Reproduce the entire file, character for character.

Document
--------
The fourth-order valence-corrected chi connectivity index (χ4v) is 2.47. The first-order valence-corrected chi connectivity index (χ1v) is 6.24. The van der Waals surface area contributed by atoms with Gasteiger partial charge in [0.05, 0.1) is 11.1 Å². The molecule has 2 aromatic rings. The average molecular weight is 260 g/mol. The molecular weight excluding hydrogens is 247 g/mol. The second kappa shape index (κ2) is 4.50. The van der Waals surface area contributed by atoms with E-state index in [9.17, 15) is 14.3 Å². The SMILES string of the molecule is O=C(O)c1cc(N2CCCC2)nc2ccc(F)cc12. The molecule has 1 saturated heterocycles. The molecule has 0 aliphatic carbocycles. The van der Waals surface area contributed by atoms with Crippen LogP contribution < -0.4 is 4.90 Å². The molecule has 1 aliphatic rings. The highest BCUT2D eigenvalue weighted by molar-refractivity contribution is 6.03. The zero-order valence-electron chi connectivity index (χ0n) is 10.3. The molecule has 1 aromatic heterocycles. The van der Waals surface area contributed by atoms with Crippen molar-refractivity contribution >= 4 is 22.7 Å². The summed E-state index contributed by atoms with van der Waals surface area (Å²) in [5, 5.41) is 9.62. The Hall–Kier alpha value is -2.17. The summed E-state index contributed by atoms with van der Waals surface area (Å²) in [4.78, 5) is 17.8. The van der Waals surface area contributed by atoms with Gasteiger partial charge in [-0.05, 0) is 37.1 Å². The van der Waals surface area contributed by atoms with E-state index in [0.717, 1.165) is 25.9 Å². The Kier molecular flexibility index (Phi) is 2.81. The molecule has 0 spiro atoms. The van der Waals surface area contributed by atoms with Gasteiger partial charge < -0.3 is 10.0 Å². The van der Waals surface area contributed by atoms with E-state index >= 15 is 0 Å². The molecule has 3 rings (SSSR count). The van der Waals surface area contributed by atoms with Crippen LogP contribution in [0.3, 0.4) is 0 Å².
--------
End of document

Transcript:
The fourth-order valence-corrected chi connectivity index (χ4v) is 2.47. The first-order valence-corrected chi connectivity index (χ1v) is 6.24. The van der Waals surface area contributed by atoms with Gasteiger partial charge in [0.05, 0.1) is 11.1 Å². The molecule has 2 aromatic rings. The average molecular weight is 260 g/mol. The molecular weight excluding hydrogens is 247 g/mol. The second kappa shape index (κ2) is 4.50. The van der Waals surface area contributed by atoms with E-state index in [9.17, 15) is 14.3 Å². The SMILES string of the molecule is O=C(O)c1cc(N2CCCC2)nc2ccc(F)cc12. The molecule has 1 saturated heterocycles. The molecule has 0 aliphatic carbocycles. The van der Waals surface area contributed by atoms with Crippen LogP contribution < -0.4 is 4.90 Å². The molecule has 1 aliphatic rings. The highest BCUT2D eigenvalue weighted by molar-refractivity contribution is 6.03. The zero-order valence-electron chi connectivity index (χ0n) is 10.3. The molecule has 1 aromatic heterocycles. The van der Waals surface area contributed by atoms with Crippen molar-refractivity contribution >= 4 is 22.7 Å². The summed E-state index contributed by atoms with van der Waals surface area (Å²) in [5, 5.41) is 9.62. The Hall–Kier alpha value is -2.17. The summed E-state index contributed by atoms with van der Waals surface area (Å²) in [4.78, 5) is 17.8. The van der Waals surface area contributed by atoms with Gasteiger partial charge in [-0.05, 0) is 37.1 Å². The van der Waals surface area contributed by atoms with E-state index in [0.717, 1.165) is 25.9 Å². The Kier molecular flexibility index (Phi) is 2.81. The molecule has 0 spiro atoms. The van der Waals surface area contributed by atoms with Gasteiger partial charge < -0.3 is 10.0 Å². The van der Waals surface area contributed by atoms with E-state index >= 15 is 0 Å². The molecule has 3 rings (SSSR count). The van der Waals surface area contributed by atoms with Crippen LogP contribution in [0.3, 0.4) is 0 Å².